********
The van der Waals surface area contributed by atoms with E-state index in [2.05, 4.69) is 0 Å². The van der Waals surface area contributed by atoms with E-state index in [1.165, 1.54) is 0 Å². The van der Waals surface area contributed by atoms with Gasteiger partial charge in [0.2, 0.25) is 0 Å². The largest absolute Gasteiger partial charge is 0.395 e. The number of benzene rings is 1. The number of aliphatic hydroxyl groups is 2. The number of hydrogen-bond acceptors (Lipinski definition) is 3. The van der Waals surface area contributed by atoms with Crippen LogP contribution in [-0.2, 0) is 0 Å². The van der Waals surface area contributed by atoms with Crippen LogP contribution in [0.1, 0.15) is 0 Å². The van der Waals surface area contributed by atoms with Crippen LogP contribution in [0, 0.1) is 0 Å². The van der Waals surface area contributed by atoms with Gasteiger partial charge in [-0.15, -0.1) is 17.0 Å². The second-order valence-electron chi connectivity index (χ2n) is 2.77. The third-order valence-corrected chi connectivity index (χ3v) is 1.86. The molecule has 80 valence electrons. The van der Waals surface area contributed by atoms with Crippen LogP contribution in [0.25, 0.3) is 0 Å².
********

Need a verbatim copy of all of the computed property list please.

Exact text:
The van der Waals surface area contributed by atoms with E-state index in [2.05, 4.69) is 0 Å². The van der Waals surface area contributed by atoms with E-state index in [1.165, 1.54) is 0 Å². The van der Waals surface area contributed by atoms with Gasteiger partial charge in [0.2, 0.25) is 0 Å². The largest absolute Gasteiger partial charge is 0.395 e. The number of benzene rings is 1. The number of aliphatic hydroxyl groups is 2. The number of hydrogen-bond acceptors (Lipinski definition) is 3. The van der Waals surface area contributed by atoms with Crippen LogP contribution in [-0.2, 0) is 0 Å². The van der Waals surface area contributed by atoms with Crippen LogP contribution in [0.1, 0.15) is 0 Å². The van der Waals surface area contributed by atoms with Crippen LogP contribution in [0, 0.1) is 0 Å². The van der Waals surface area contributed by atoms with Gasteiger partial charge in [-0.15, -0.1) is 17.0 Å². The second-order valence-electron chi connectivity index (χ2n) is 2.77. The third-order valence-corrected chi connectivity index (χ3v) is 1.86. The molecule has 80 valence electrons. The van der Waals surface area contributed by atoms with Crippen LogP contribution in [0.25, 0.3) is 0 Å².